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Eur J Immunol. 2005 Mar;35(3):901-10.

CD40 signaling regulates innate and adaptive activation of microglia in response to amyloid beta-peptide.

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Neuroimmunology Laboratory, Department of Psychiatry, University of South Florida College of Medicine, Tampa, USA.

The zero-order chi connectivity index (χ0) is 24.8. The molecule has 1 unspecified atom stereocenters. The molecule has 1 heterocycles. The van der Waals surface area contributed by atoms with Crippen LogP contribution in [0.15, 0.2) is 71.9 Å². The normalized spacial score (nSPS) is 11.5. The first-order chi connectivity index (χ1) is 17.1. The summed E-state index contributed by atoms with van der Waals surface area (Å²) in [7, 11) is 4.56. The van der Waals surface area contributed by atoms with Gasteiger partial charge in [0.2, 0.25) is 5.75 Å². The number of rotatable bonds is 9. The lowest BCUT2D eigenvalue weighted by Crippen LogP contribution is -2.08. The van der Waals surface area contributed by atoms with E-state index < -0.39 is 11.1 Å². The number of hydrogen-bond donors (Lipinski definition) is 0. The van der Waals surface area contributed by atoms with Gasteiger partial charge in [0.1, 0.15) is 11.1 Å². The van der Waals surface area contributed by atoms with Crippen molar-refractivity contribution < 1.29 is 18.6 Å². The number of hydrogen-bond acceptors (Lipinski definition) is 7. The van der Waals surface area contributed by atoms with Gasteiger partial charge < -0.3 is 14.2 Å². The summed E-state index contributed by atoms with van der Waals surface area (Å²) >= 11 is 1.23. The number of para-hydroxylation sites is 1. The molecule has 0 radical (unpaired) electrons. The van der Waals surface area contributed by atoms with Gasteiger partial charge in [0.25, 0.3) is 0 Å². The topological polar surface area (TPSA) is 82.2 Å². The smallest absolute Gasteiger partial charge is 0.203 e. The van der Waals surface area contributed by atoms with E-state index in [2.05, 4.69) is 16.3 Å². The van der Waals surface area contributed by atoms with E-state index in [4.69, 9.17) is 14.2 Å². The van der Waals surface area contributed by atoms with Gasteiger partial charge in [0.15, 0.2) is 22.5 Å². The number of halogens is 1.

Although deposition of amyloid beta-peptide (Abeta) as Abeta plaques involves activation of microglia-mediated inflammatory responses, activated microglia ultimately fail to clear Abeta plaques in the brains of either Alzheimer's disease (AD) patients or AD mouse models. Mounting evidence suggests that chronic microglia-mediated immune response during Abeta deposition etiologically contributes to AD pathogenesis by promoting Abeta plaque formation. However, the mechanisms that govern microglia response in the context of cerebral Abeta/beta-amyloid pathology are not well understood. We show that ligation of CD40 by CD40L modulates Abeta-induced innate immune responses in microglia, including decreased microglia phagocytosis of exogenous Abeta(1-42) and increased production of pro-inflammatory cytokines. CD40 ligation in the presence of Abeta(1-42) leads to adaptive activation of microglia, as evidenced by increased co-localization of MHC class II with Abeta. To assess their antigen-presenting cell (APC) function, cultured microglia were pulsed with Abeta(1-42) in the presence of CD40L and co-cultured with CD4(+) T cells. Under these conditions, microglia stimulate T cell-derived IFN-gamma and IL-2 production, suggesting that CD40 signaling promotes the APC phenotype. These data provide a mechanistic explanation for our previous work showing decreased microgliosis associated with diminished cerebral Abeta/beta-amyloid pathology when blocking CD40 signaling in transgenic Alzheimer's mice.

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